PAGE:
Barclays Fingers the Bank of England

Matt Koppenheffer

Conspiracy theorists, gather in close, you're going to love this.

We know that the LIBOR bid-rigging scandal that's battering Barclays (NYSE: BCS  ) is a big deal. The bank was hit with massive fines after it was found that traders at the bank were pushing fudged bids to the British Bankers Association's LIBOR calculation. In many cases, those rigged bids were aimed at benefitting Barclays' trading positions.

After fighting tooth and nail against it, Barclays' CEO Bob Diamond got axed in the wake of the revelations. But, in preparation for testimony in front of a British parliamentary committee, Diamond dropped a bomb.

Back in 2008, Diamond had a chat with Paul Tucker of the Bank of England -- the U.K.'s version of the Federal Reserve. According to Diamond in his testimony, as well as in an email from 2008, the conversation went something like this:

Tucker: Hey Bob, Barclay's submissions for LIBOR have been high, and that doesn't really look good since it makes people think Barclay's is in worse shape than other banks.

Diamond: Well, Paul, what do you want us to do? Those are the rates we'd have to pay. We're just being realistic.

Tucker: I guess you have to pay what you have to pay.

Diamond: Exactly. And get this -- we're not in any worse shape than any of those other banks, and we have a pretty good idea of what they have to pay, and it's not as low as what they're submitting.

Tucker: I'm not trying to run your bank, Bob, but I will tell you that the calls I'm getting are from senior levels in Whitehall. Take this for what it's worth, but maybe you don't have to be at the high end all of the time.

So I took a bit of artistic license with that exchange, but the bottom line is that, in Diamond's version of the story, Tucker was calling to suggest that Barclays put in artificially low bids to make it look like it could get funding at the levels that other banks were claiming at the time.

Obviously, this isn't the last we'll hear on this. Tucker certainly will have a version of the story, and I have a feeling that it won't revolve around him telling Diamond to give false LIBOR bids.

But the suggestion that the BoE and Whitehall were forcing Barclays’ hand in manipulating interest rate submissions wasn't the only bombshell in Diamond's claim. His suggestion that Barclays was coming in towards the high end, because other banks were submitting artificially low bids at the time, would have us believe that … well, Barclays was far fr om the only bank getting silly with LIBOR.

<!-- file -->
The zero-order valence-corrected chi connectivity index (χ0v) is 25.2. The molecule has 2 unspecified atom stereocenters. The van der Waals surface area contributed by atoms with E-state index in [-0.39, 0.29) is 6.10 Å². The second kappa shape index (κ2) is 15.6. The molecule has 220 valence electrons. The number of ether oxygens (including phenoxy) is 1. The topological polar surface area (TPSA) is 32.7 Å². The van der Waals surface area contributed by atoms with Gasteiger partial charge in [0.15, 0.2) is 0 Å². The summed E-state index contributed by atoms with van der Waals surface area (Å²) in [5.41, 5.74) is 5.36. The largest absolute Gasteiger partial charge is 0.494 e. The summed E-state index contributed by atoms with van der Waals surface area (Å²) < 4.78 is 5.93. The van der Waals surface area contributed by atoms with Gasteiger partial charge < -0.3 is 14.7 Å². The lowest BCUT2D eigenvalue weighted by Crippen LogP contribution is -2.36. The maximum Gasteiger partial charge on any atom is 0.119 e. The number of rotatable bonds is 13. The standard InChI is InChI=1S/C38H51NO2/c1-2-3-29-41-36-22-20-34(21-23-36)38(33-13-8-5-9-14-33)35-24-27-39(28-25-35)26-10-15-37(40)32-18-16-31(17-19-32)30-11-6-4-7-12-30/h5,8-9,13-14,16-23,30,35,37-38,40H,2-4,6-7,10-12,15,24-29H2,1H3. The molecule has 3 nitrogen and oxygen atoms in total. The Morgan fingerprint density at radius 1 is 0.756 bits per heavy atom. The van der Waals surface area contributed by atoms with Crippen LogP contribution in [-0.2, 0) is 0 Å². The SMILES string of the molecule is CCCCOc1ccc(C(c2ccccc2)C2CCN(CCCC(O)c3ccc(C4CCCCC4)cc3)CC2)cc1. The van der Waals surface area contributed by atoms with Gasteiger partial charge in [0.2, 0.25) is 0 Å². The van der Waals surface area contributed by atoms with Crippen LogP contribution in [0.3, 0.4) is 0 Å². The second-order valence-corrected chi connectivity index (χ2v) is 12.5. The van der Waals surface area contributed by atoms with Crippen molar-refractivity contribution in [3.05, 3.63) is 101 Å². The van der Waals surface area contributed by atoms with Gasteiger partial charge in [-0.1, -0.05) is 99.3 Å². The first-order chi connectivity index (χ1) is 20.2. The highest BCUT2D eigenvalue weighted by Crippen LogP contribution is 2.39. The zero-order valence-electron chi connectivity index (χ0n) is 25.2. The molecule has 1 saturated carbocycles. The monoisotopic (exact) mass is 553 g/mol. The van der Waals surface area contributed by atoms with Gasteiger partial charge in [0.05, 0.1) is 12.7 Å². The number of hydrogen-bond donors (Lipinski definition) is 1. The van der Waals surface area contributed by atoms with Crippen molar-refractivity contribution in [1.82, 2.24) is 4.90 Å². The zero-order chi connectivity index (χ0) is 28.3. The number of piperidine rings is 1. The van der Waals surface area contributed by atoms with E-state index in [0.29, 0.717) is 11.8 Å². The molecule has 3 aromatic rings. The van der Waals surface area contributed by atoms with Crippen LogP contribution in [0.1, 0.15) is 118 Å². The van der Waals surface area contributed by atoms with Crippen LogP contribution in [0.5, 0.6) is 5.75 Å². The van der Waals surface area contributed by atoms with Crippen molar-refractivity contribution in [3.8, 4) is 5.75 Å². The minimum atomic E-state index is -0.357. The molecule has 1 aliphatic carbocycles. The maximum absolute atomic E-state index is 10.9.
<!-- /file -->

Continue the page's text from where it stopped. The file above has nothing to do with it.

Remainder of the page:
There are 18 banks that submit LIBOR numbers for the U.S. dollar version of the interest rate. Besides Barclays, that group includes Citibank (NYSE: C  ) , JPMorgan Chase (NYSE: JPM  ) , Bank of America (NYSE: BAC  ) , and UBS (NYSE: UBS  ) . Anyone want to wager on investigators finding fishy LIBOR submissions from other banks?

Keep up to date on the fallout by adding Barclays to your watchlist. While you're at it, go ahead and add the other banks as well:

The Motley Fool owns shares of JP Morgan Chase, Bank of America Corporation Com, and Citigroup. We Fools may not all hold the same opinions, but we all believe that considering a diverse range of insights makes us better investors. Try any of our Foolish newsletter services free for 30 days.

Fool contributor Matt Koppenheffer owns shares of Bank of America and Barclays, but does not have a financial interest in any of the other companies mentioned. You can check out what Matt is keeping an eye on by visiting his CAPS portfolio, or you can follow Matt on Twitter @KoppTheFoolor Facebook. The Fool’s disclosure policy prefers dividends over a sharp stick in the eye


Read/Post Comments (0) | Recommend This Article (3)

Comments from our Foolish Readers

Help us keep this a respectfully Foolish area! This is a place for our readers to discuss, debate, and learn more about the Foolish investing topic you read about above. Help us keep it clean and safe. If you believe a comment is abusive or otherwise violates our Fool's Rules, please report it via the Report this Comment Report this Comment icon found on every comment.

Be the first one to comment on this article.

Sponsored Links

Leaked: Apple's Next Smart Device
(Warning, it may shock you)
The secret is out... experts are predicting 458 million of these types of devices will be sold per year. 1 hyper-growth company stands to rake in maximum profit - and it's NOT Apple. Show me Apple's new smart gizmo!

DocumentId: 1935621, ~/Articles/ArticleHandler.aspx, 11/21/2014 10:12:04 PM

Report This Comment

Use this area to report a comment that you believe is in violation of the community guidelines. Our team will review the entry and take any appropriate action.

Sending report...


Advertisement